Taxonomists and Users: two species that rarely meet

Arthur Chapman taxacom2 at ACHAPMAN.ORG
Tue Apr 25 17:05:41 CDT 2006


A couple of issues I don't think you have fully covered include:

1. The increasing "desire/requirement" for funding bodies (users) to get some return for their money.  "Why should I continue funding taxonomy/data capture if I cannot easily use the results?"  This results in shifting of priorities and a "need" for taxonomists to become more productive and efficient, and more focussed on priority groups.

2. 250 years of traditional taxonomic research has resulted in a very small percentage of the earth's biota being described and the present rate of loss is approaching the rate of description and circumscription.  Do we want to (can we afford to) wait another 250 years to get to around 25% of the earth's biota described?  I see this as presure from "the environment" to become more efficient.  That can mean more taxonomists as well as improved productivity with the taxonomists we now have (see below).

3. Based on much of the above - Governments cannot wait 5, 10 years for new endangered species to be described before protecting them, and thus the need for "naming" as opposed to "descripion" of new taxa for incorporation into legislation.  Hence in some countries (e.g. Australia) the development of a formula name that can later be synonymised (e.g.  "Acacia sp. Dandaragan (S.van Leeuwen 269)" - a species listed under the countries EPBC Act 1999).

4) We need taxonomists to become more efficient at their work.  A large percentage of a taxonomists time (and financial resources) is now spent
  a) looking for copies of the protologues - the original description;
  b) looking for subsequest descriptions in floras/faunas;
  c) looking for the type specimens;
  d) borrowing specimens;
  e) databasing label information;
  f) rehashing/rewriting information for National Floras and Faunas, Global Floras etc.

The solutions I see to these are:
  a) Setting up a process to image and database protologues and link these to the names lists such as GBIF's ECat, Species 2000, IPNI, etc.
  b) databasing key biological texts (this process seems to have begun)
  c) supporting the databasing and imaging of type specimens
  d) supporting the imaging of specimens, and/or establishing on-line video links in key institutions so that a taxonomist in a remote locality can quickly look at specimens and select out a small number for borrowing. This has been tested with a number of instituitions and I understand successfully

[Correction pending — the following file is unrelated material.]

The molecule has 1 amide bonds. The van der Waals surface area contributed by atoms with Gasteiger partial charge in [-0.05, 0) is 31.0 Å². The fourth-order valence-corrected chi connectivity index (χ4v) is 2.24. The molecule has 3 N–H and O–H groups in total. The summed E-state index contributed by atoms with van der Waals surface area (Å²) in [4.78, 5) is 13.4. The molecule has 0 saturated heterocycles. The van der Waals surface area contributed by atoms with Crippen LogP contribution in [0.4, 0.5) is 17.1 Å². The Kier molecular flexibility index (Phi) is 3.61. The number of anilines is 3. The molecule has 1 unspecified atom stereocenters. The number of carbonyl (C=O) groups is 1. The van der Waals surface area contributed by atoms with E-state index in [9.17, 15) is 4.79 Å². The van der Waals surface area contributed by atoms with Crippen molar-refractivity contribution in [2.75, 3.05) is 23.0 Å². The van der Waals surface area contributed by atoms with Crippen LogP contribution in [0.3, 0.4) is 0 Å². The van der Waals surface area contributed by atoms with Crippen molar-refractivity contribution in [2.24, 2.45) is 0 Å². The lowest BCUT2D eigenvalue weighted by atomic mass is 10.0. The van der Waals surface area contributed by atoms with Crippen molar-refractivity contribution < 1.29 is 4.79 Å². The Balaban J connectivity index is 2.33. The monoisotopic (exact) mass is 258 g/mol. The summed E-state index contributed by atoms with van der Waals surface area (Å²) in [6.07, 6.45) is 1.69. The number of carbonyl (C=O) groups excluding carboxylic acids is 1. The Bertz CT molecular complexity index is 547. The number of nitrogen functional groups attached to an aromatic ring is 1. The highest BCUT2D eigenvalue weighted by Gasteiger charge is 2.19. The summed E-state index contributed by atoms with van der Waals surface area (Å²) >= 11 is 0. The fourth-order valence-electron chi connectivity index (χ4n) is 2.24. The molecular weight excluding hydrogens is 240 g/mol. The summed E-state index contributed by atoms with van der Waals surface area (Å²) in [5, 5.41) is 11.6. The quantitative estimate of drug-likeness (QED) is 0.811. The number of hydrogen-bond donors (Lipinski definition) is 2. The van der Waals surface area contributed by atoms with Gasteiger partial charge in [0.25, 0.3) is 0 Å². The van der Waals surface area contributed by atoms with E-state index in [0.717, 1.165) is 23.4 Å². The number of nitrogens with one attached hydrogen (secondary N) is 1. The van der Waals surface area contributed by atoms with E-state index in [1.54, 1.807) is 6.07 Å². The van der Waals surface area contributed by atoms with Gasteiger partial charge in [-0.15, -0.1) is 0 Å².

e) using data entry operators to database label information, thus freeing up the taxonomist to do taxonomy and not do routine work better done by others.
  f) begin using "flora writers", etc. to work with the taxonomists to rewrite the data into the new formats and allow the taxonomist to continue with core taxonomic work. Alternatively begin using character databases and software for documenting data in a form that automated key and related software can be used to produce draft output in a range of formats.

5. You mention 'flagship' taxa, but the list of 'flagship' taxa is not as small as I believe you are suggesting.  Increasingly large groups are being given priority (nematodes and soil microorganisms; insects important as pests, pollinators, biological control agents, disease vectors, etc.; invasive species - weeds and other pests; crop wild relatives and relatives of species with bioactive compounds; species that may become bioterrorism agents, etc., etc.).  There are many taxa that may have uses, but until there is usable information available to users, they will go elsewhere for the information (including using Google, Wikepedia etc.) and not rely on taxonomists.

6. As shown in other areas of endeavour (chemistry etc.) the more relavent and useable the information produced, the more demand for the information and hence the increase in support for the science and jobs.  I don't believe that taxonomy is any less relevant in this area.  By making our information more useable, the greater the likelihood that new funding sources will become available and thus not only make new positions available for applied taxonomists (i.e. those working on data of immediate use to users), but also to taxonomists wanting to work on taxa of less immediate demand by users.

My 2c worth

Arthur D. Chapman
Toowoomba, Australia

>From Fabian Haas <haas.smns at NATURKUNDEMUSEUM-BW.DE> on 25 Apr 2006:

> Dear All,
> based on discussions and experiences I could make on COP8 I wrote down
> some thoughts about:
>     Taxonomists and Users: two species that rarely meet
> I always was surprised to see that both users and taxonomists constantly
> and almost obstinately fail to communicate. This text should shed some
> light on this situation. I dont think it is a 'final' text, so new ideas
> and hints are always welcomed. Please feel free to send the link to
> others, and sorry for double posting!
> Best
> Fabian
> --
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